In addition to finding a sustainable business model, today’s publishers operating in the digital arena are struggling with another challenge: properly measuring their content performance and truly understanding the behavior of their audience. This is a real issue for all sorts of publications, regardless of whether they’re advertising-funded or part of the new breed operating under a reader revenue model.

Things were a bit simpler in the past. Publishers could measure their business success by noting and comparing the numbers of sold newspapers or magazines over time. They could then estimate the size of their readership by multiplying the number of sold copies with 2 or 2.5, which is considered to be the average pass-along rate. Information on circulation success was particularly important for advertisers who wanted some proof of value before investing in ad space.

Legacy media publishers still rely on this type of calculations because let’s face it – it’s as good as it gets.

Once they’ve entered the digital era, publishers discovered new ways to monetize their content. However, they also found themselves in unfamiliar territory. Measuring content performance now implied using analytics tools and becoming data literate, which for many publishers turned out to be a big bite to swallow. Hence, the fallacy of trusting single metrics.

Let’s try and see why single metrics such as

  • Pageviews
  • Time on Page and
  • Returning Visitors

cannot be reliable metrics for publishers who want to measure their content performance, understand their audience behavior, and pinpoint their loyal readers and nurture a strong relationship with them.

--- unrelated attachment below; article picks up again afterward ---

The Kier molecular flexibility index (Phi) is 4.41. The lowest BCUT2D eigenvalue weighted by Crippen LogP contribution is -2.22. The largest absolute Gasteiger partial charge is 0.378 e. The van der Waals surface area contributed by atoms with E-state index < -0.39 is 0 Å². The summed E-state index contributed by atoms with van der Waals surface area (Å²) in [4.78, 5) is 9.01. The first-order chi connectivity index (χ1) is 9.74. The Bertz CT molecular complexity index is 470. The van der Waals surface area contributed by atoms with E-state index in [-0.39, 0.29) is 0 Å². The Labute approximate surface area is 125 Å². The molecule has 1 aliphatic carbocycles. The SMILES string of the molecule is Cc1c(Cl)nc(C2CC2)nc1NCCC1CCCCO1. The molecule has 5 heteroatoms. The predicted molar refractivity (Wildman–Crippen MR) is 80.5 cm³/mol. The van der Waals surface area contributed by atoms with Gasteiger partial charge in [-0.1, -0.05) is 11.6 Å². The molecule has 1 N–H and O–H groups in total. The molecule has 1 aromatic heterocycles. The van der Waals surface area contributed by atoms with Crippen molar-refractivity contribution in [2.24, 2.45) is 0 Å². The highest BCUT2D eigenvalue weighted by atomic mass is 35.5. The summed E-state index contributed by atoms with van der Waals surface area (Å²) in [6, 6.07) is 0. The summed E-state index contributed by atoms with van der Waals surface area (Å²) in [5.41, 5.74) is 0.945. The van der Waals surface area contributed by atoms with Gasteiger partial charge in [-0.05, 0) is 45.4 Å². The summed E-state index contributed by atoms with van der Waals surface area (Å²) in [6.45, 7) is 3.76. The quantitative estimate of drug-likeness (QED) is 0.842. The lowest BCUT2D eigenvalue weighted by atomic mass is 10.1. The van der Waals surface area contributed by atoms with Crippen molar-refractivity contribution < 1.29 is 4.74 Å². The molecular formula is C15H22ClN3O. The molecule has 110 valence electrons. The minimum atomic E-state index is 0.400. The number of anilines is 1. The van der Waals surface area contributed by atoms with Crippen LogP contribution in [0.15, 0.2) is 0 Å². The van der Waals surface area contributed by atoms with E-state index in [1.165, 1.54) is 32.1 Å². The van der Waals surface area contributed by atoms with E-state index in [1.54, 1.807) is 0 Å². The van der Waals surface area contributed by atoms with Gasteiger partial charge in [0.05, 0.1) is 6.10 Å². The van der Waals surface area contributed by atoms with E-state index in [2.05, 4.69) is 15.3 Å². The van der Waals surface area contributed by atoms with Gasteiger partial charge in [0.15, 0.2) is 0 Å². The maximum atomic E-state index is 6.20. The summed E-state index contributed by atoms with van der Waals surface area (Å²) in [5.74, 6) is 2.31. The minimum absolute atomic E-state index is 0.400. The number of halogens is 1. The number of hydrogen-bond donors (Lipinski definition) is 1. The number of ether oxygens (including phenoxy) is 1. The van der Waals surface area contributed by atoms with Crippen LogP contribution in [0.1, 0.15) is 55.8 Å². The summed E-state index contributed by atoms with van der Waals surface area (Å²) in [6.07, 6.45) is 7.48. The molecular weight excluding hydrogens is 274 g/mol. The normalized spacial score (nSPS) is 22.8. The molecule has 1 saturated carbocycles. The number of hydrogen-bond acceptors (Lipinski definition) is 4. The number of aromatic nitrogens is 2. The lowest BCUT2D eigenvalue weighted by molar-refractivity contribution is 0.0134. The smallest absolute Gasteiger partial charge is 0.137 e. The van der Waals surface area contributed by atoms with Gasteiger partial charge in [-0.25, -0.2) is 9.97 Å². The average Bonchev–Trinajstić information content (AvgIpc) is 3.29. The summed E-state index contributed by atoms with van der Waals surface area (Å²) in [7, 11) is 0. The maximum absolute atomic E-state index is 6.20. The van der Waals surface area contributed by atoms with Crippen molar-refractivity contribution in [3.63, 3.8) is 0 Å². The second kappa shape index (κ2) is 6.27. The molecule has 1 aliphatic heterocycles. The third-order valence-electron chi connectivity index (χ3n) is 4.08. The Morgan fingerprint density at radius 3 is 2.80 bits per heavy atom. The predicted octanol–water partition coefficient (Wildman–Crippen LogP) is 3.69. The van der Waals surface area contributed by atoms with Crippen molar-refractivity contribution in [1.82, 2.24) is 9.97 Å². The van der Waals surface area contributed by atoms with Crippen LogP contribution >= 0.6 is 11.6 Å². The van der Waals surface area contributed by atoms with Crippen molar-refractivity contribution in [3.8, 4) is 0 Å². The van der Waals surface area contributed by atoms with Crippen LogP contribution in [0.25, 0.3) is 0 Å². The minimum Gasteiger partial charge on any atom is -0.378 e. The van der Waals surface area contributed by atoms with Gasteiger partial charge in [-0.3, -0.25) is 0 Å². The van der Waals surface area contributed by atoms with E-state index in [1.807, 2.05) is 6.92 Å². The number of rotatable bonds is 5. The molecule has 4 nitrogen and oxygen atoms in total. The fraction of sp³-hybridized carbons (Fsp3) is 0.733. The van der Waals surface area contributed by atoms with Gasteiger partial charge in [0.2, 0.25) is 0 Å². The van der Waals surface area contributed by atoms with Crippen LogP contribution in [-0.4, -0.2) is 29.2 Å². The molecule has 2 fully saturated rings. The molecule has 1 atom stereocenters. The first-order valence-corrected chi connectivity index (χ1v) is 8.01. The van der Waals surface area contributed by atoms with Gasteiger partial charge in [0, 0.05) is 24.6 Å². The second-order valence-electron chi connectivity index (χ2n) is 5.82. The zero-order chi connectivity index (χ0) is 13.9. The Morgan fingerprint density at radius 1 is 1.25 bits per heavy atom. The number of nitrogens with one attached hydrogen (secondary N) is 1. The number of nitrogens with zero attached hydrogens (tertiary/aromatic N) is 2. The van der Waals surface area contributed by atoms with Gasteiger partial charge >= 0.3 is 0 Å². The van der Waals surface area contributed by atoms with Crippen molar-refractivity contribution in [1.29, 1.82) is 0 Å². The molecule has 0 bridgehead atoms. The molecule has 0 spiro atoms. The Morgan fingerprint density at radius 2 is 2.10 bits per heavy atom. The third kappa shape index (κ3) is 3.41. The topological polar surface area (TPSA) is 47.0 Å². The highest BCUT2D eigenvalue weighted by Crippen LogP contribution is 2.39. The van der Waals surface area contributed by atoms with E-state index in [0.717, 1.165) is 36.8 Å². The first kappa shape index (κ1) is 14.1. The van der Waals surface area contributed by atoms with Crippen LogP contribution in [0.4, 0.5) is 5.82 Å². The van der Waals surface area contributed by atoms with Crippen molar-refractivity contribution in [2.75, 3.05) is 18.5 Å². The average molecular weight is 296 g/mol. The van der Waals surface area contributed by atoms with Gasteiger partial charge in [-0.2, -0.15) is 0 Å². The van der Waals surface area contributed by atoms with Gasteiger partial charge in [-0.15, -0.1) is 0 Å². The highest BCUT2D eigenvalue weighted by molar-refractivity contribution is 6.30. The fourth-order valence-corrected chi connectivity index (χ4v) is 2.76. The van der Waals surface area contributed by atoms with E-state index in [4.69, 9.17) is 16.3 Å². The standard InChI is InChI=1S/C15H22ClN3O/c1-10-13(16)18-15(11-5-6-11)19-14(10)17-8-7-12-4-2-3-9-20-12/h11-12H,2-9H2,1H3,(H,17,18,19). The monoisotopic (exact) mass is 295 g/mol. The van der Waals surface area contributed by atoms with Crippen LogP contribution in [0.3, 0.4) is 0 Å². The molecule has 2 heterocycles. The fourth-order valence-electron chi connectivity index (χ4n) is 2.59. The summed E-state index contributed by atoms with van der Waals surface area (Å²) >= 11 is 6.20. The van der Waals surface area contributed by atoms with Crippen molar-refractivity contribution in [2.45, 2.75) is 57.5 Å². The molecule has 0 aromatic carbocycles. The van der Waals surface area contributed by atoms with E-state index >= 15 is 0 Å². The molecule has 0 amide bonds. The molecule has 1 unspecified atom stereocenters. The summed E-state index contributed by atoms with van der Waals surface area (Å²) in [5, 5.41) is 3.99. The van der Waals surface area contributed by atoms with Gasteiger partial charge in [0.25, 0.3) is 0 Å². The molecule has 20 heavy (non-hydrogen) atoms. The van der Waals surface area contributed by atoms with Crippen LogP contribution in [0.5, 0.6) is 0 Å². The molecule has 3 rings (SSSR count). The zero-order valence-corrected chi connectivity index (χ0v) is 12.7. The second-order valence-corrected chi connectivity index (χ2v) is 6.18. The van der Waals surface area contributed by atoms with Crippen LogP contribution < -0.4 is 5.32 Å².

1. Pageviews

Pageviews have been ever-present for measuring ad performance and the popularity of product pages on ecommerce websites. This metric first took off with Google Analytics, which is one of the best-known analytics tools out there, designed primarily for ecommerce businesses.

The problem with Pageviews:

Unfortunately, in the absence of anything better, Pageviews were soon adopted as a legit metric for measuring content performance by many analytics tools on the market.

Here’s how pageviews have been falsely interpreted by many publishers: more pageviews equals more visitors and more engagement. If some piece of content generates many pageviews, it’s ultimately better than the rest of the articles, right?

Not really.

Let’s approach this problem systematically.

Here’s how pageviews have been defined within Google Analytics:

A pageview (or pageview hit, page tracking hit) is an instance of a page being loaded (or reloaded) in a browser. Pageviews is a metric defined as the total number of pages viewed. […] If a user clicks reload after reaching the page, this is counted as an additional pageview. If a user navigates to a different page and then returns to the original page, a second pageview is recorded as well.

There is also a metric called Unique Pageviews that represents a number of sessions during which a certain page has been viewed at least once. So, if a certain user visits the page in question, then moves away from it and comes back to it again within the same session, GA will count 1 unique pageview.

However, Pageviews is a browser metric and it doesn’t describe the nature of the connection or the level of engagement site visitors had with your content. Not by far.

A person might open a certain article and then close it immediately, or leave it open in a browser tab while doing something else. The script of the analytics tool will record it as a pageview regardless.

We could say that the more precise name for Pageviews would be Page-Loads, since this metric does not necessarily show the number of people who viewed the page, but the number of times the page was loaded in the browser.

How publishers try to make sense of Pageviews:

Publishers and content marketers may try to make more sense of this metric by watching how it correlates with other single metrics available within the GA and similar analytics tools.

For instance, they will look at the combination of single metrics available: Pageviews, Average Time on Page, and Bounce Rate. So, the common “formula” for estimating whether or not a certain article performed good goes something like this:

High number of pageviews + “good” Average Time on Page + low Bounce Rate